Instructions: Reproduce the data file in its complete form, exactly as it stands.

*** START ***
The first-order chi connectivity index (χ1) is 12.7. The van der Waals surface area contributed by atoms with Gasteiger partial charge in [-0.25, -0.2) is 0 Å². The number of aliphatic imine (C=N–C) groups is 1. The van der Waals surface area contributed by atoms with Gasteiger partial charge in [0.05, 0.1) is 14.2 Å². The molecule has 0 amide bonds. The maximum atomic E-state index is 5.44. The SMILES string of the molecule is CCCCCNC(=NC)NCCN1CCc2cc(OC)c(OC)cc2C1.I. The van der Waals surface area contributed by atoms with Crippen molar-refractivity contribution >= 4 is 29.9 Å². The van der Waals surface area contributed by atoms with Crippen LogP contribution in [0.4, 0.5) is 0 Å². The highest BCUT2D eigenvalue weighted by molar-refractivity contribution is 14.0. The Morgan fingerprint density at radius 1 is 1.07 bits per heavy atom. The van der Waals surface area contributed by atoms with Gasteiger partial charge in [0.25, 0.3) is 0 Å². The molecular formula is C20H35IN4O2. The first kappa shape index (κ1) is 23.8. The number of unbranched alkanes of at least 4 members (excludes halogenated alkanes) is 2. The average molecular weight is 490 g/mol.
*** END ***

The first-order chi connectivity index (χ1) is 12.7. The van der Waals surface area contributed by atoms with Gasteiger partial charge in [-0.25, -0.2) is 0 Å². The number of aliphatic imine (C=N–C) groups is 1. The van der Waals surface area contributed by atoms with Gasteiger partial charge in [0.05, 0.1) is 14.2 Å². The molecule has 0 amide bonds. The maximum atomic E-state index is 5.44. The SMILES string of the molecule is CCCCCNC(=NC)NCCN1CCc2cc(OC)c(OC)cc2C1.I. The van der Waals surface area contributed by atoms with Crippen molar-refractivity contribution >= 4 is 29.9 Å². The van der Waals surface area contributed by atoms with Crippen LogP contribution in [0.4, 0.5) is 0 Å². The highest BCUT2D eigenvalue weighted by molar-refractivity contribution is 14.0. The Morgan fingerprint density at radius 1 is 1.07 bits per heavy atom. The van der Waals surface area contributed by atoms with Gasteiger partial charge in [0.25, 0.3) is 0 Å². The molecular formula is C20H35IN4O2. The first kappa shape index (κ1) is 23.8. The number of unbranched alkanes of at least 4 members (excludes halogenated alkanes) is 2. The average molecular weight is 490 g/mol.